Parent- Infant Interactions in Low-Income Minority Families: Interplay of Parent Support and Cumulative Risk on Child Outcomes
The present study investigates the influence of multiple types of risk factors and the quality of parent-child interactions on early language outcomes in children from low-income, minority households. 68 infant-parent dyads were assessed at six and twelve months, using various measures of risk factors, quality of parent-child interactions, and early communicative development. Results suggest that both risk profile and parent support predict early language outcomes in low-income, minority children. Furthermore, high quality parent support may serve as a protective buffer against cumulative risk in early child language outcomes, and thus may be a valuable form of intervention. Finally, results suggest that more nuanced tasks such as caretaking or co-viewing media tasks may be less influenced by an observer effect and thus, stronger measures of caregiver sensitivity.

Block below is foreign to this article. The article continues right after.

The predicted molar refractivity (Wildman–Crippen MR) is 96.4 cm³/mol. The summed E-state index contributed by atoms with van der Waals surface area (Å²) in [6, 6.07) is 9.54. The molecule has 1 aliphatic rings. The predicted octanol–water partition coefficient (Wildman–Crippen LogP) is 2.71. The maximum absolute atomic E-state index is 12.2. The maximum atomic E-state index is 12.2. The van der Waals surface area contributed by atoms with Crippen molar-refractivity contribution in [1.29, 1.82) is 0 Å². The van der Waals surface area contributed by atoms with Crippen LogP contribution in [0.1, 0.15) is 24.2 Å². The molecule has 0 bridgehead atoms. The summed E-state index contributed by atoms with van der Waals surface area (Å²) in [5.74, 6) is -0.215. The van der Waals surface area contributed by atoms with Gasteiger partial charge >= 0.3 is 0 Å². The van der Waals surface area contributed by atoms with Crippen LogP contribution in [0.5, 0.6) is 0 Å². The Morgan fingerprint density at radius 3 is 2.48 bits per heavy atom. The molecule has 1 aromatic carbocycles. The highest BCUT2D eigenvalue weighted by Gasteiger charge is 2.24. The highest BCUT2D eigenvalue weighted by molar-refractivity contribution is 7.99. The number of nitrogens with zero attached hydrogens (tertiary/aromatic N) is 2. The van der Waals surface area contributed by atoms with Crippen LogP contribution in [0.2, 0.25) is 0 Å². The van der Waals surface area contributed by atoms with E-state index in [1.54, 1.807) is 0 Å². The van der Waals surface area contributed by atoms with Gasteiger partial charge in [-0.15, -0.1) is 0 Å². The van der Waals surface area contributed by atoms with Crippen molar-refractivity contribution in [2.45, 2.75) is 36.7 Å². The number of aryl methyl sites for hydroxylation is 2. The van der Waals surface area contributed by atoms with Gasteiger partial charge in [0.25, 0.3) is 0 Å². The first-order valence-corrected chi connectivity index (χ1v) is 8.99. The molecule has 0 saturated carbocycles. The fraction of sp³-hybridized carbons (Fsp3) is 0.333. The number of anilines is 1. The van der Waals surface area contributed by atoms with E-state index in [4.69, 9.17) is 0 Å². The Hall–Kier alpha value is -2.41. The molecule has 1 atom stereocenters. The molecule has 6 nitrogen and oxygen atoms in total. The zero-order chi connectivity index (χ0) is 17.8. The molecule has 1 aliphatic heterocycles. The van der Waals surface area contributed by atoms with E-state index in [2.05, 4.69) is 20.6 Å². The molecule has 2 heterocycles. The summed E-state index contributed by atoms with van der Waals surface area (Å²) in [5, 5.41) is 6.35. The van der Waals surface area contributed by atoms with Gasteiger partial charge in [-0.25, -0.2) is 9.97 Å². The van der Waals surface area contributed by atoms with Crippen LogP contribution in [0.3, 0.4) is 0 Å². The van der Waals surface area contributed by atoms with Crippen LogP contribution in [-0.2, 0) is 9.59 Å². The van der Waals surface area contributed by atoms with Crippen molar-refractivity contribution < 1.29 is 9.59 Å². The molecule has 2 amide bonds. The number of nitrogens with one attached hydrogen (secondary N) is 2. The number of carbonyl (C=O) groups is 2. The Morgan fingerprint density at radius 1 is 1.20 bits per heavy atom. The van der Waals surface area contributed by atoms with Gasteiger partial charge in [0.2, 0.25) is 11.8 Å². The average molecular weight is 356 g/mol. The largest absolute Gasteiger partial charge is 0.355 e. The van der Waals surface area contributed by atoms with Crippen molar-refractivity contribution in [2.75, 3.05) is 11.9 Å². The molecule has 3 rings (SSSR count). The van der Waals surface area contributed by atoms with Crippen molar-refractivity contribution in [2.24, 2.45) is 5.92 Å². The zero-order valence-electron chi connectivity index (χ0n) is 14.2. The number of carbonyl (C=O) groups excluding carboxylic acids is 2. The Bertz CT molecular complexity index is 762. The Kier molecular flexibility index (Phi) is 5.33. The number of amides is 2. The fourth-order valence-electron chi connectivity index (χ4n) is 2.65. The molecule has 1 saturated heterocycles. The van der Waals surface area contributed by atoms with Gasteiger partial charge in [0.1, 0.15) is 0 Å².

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Scott-Jones, Diane (1994)Ethical research with children requires a special concern for their well-being as individuals. Researchers are therefore expected to report problems children experience and to refer children for assistance. This article ...
Scott-Jones, Diane (1994)
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